# Solving for Equilibrium

When a force is applied on a body, it may change the state of motion of the body. Motions created by the applied force can be translational or rotational, but not all forces cause translational or rotational motion. You may like understanding the concept of equilibrium.

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## Understanding balanced and unbalanced forces

Balanced Force:Two or more forces are said to be

balancedif the net force of the all the forces is equal tozero. Balanced forces do not cause any motion in the object they are acting on. $_\square$

Unbalanced Force:Two or more forces are said to be

unbalancedif the net force of the all the forces is equal tonot equal to zero. Unbalanced forces always cause motion in the object they are acting on. $_\square$

## Equilibrium of a particle

A rigid body is one that does not deform under the application of an external force. For a rigid body to be in a state of equilibrium, the net force on the object must be zero. That is, if an object remains motionless, then Newton's second law, $F=ma$, tells us that the total external force acting on the object is zero. The total external force on an object is also zero, if the body moves with a constant nonzero velocity.

The whole goal when solving for equilibrium is to find out what the various forces have to do so that there is zero net force on each body $\left(\sum { F=0 }\right).$ Since force is a vector, we have to take into consideration the direction in which the force acts.

## Consider an object that is on top of a frictionless table. From the figure below what single force should be acted so that the object is in equilibrium? What will be the direction of the force?

For convention let the right direction be positive, and left direction negative. Also, let the force required be $X.$ Now balance all the forces:

$\begin{aligned} \sum {F} &=0 \\ X+4\text{ N}+3.5\text{ N}-3\text{ N}-1.5\text{ N}&=0\\ \Rightarrow X&=4.5\text{ N}-7.5\text{ N}\\ &=-3\text{ N}. \end{aligned}$

Since the negative sign means left direction, a force of $3N$ must act to the left so that the object is in equilibrium. $_\square$

## Gravitational force or weight

A common force when solving for equilibrium is weight. Weight is the direct application of Newton's law of gravitation and for an object near the surface of the earth it is given by

$W=mg,$

where $m$ is the mass of the body, and $g$ is the gravitational acceleration and is equal to approximately $9.8\text{ m/s}^2$. Note that weight always acts downwards toward the center of the earth.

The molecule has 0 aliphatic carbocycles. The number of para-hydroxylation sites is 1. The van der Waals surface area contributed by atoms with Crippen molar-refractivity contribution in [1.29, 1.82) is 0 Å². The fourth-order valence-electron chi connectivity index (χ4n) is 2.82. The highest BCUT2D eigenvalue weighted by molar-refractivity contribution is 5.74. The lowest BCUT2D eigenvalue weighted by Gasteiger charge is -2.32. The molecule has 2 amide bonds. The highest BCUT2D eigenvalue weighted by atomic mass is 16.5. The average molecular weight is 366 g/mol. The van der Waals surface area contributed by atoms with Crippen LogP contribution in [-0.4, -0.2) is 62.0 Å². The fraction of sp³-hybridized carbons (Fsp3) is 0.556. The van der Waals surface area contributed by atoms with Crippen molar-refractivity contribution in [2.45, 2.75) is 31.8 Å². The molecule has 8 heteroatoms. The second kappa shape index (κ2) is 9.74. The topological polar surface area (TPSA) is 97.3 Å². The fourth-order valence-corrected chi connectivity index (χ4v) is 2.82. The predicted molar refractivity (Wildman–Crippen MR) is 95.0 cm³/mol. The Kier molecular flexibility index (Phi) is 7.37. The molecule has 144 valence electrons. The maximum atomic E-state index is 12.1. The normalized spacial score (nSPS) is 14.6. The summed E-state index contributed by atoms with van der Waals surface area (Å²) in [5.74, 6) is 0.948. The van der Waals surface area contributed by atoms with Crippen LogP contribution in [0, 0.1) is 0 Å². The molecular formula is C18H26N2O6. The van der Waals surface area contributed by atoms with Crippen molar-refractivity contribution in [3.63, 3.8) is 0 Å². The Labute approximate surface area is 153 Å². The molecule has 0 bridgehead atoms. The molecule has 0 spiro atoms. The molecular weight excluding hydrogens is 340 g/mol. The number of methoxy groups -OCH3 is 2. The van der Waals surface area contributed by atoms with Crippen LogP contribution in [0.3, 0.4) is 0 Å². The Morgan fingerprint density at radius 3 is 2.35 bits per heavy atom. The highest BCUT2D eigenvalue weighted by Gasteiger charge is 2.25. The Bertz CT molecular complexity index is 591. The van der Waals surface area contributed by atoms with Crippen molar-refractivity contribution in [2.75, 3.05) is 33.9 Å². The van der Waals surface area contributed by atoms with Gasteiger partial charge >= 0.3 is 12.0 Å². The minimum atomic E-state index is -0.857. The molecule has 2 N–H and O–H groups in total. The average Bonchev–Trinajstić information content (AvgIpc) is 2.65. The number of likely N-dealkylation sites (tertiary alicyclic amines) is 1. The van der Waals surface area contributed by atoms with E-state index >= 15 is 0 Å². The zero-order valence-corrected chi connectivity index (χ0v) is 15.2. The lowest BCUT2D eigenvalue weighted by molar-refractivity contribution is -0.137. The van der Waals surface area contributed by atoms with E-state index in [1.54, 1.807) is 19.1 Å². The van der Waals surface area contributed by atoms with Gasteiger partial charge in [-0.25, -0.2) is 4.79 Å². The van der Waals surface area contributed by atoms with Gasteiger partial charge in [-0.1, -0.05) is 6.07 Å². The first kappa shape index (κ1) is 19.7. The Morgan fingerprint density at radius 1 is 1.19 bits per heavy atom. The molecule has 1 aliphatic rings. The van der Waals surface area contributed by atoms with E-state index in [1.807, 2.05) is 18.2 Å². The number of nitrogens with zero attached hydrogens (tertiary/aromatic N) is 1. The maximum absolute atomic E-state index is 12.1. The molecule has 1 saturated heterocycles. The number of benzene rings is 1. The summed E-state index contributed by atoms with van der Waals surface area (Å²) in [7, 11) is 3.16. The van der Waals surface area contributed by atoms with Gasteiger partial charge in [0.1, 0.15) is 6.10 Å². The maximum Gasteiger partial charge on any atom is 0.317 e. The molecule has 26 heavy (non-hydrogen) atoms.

## Tension

Another common force when solving for equilibrium is **tension**. Tension is the general name for the pulling force of a rope, stick, cable, etc. Tension has a unit of force and can be measured in newtons.

If a block of mass $3\text{ kg}$ is hanging from a ceiling by a massless rope, what will be the tension on the rope?

Take $g$ to be $9.8\text{ m/s}^{2}$.

$$ We know that the block is acted upon by a gravitational force equal to $mg$, and since the object is motionless there must be another force to balance it. That force is tension, which we can get as follows:

$\begin{aligned} \sum F&=0 \\ T-mg&=0\\ \Rightarrow T&=(3\text{ kg})\left(9.8\text{ m/s}^{2}\right)\\ &=29.4\text{ N}. \ _\square \end{aligned}$

## A stick-man who has a mere mass of $3\text{ kg}$ is sitting on a swing and is at rest, as shown in the figure below. If the platform he is sitting upon has a mass of $5\text{ kg},$ what will be the tension in each individual rope that holds the swing?

Assume that the weight is equally divided by the two ropes.

![dkf;l](https://i.imgur.com/YUzIjov.png](https://i.imgur.com/YUzIjov.png){: .center}

Consider the system of the stick-man and the platform. Since the mass is equally distributed, let the tension in each rope be $T.$

Then since the system is in equilibrium, we have

$\begin{aligned} \sum F&=0 \\ T+T-(5\text{ kg})(g)-(3\text{ kg})(g)&=0\\ 2T&=8g\cdot\text{ kg}\\ \Rightarrow T&=4g\cdot \text{ kg}\\ &\approx4\times 9.8 \text{ m/s}^2 \cdot \text{ kg}\\ &= 39.2\text{ N}. \ _\square \end{aligned}$

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**Cite as:**Solving for Equilibrium.

*Brilliant.org*. Retrieved from https://brilliant.org/wiki/solving-for-equilibrium/